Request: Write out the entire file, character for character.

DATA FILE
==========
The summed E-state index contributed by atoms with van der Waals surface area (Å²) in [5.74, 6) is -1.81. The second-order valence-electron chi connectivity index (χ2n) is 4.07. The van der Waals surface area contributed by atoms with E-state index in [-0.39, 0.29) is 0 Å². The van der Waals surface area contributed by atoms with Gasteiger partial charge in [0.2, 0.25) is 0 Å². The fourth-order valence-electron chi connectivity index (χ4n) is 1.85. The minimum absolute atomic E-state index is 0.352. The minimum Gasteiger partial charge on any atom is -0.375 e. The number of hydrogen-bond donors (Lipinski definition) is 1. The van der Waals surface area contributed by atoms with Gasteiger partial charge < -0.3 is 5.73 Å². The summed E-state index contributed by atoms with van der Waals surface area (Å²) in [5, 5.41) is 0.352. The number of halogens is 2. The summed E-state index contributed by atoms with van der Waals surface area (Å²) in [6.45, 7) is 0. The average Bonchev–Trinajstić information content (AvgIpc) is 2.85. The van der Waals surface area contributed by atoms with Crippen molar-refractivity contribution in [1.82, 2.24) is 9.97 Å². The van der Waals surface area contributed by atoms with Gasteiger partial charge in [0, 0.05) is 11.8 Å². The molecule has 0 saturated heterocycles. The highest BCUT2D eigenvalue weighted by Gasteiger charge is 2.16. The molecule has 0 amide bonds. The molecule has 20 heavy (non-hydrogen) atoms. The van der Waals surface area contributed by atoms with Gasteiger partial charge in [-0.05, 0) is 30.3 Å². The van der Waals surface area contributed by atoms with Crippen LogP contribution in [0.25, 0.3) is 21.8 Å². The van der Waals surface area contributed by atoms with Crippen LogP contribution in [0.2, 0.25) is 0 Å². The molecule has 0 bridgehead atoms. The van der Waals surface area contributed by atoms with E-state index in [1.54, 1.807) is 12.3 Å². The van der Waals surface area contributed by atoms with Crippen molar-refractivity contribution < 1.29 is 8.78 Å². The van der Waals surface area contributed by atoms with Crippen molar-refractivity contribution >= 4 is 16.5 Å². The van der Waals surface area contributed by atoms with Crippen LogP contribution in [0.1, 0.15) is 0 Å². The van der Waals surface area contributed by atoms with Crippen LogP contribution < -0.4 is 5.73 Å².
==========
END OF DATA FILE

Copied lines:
The summed E-state index contributed by atoms with van der Waals surface area (Å²) in [5.74, 6) is -1.81. The second-order valence-electron chi connectivity index (χ2n) is 4.07. The van der Waals surface area contributed by atoms with E-state index in [-0.39, 0.29) is 0 Å². The van der Waals surface area contributed by atoms with Gasteiger partial charge in [0.2, 0.25) is 0 Å². The fourth-order valence-electron chi connectivity index (χ4n) is 1.85. The minimum absolute atomic E-state index is 0.352. The minimum Gasteiger partial charge on any atom is -0.375 e. The number of hydrogen-bond donors (Lipinski definition) is 1. The van der Waals surface area contributed by atoms with Gasteiger partial charge < -0.3 is 5.73 Å². The summed E-state index contributed by atoms with van der Waals surface area (Å²) in [5, 5.41) is 0.352. The number of halogens is 2. The summed E-state index contributed by atoms with van der Waals surface area (Å²) in [6.45, 7) is 0. The average Bonchev–Trinajstić information content (AvgIpc) is 2.85. The van der Waals surface area contributed by atoms with Crippen molar-refractivity contribution in [1.82, 2.24) is 9.97 Å². The van der Waals surface area contributed by atoms with Gasteiger partial charge in [0, 0.05) is 11.8 Å². The molecule has 0 saturated heterocycles. The highest BCUT2D eigenvalue weighted by Gasteiger charge is 2.16. The molecule has 0 amide bonds. The molecule has 20 heavy (non-hydrogen) atoms. The van der Waals surface area contributed by atoms with Gasteiger partial charge in [-0.05, 0) is 30.3 Å². The van der Waals surface area contributed by atoms with Crippen LogP contribution in [0.25, 0.3) is 21.8 Å². The van der Waals surface area contributed by atoms with Crippen LogP contribution in [0.2, 0.25) is 0 Å². The molecule has 0 bridgehead atoms. The van der Waals surface area contributed by atoms with E-state index in [1.54, 1.807) is 12.3 Å². The van der Waals surface area contributed by atoms with Crippen molar-refractivity contribution < 1.29 is 8.78 Å². The van der Waals surface area contributed by atoms with Crippen molar-refractivity contribution >= 4 is 16.5 Å². The van der Waals surface area contributed by atoms with Crippen LogP contribution in [0.1, 0.15) is 0 Å². The van der Waals surface area contributed by atoms with Crippen LogP contribution < -0.4 is 5.73 Å².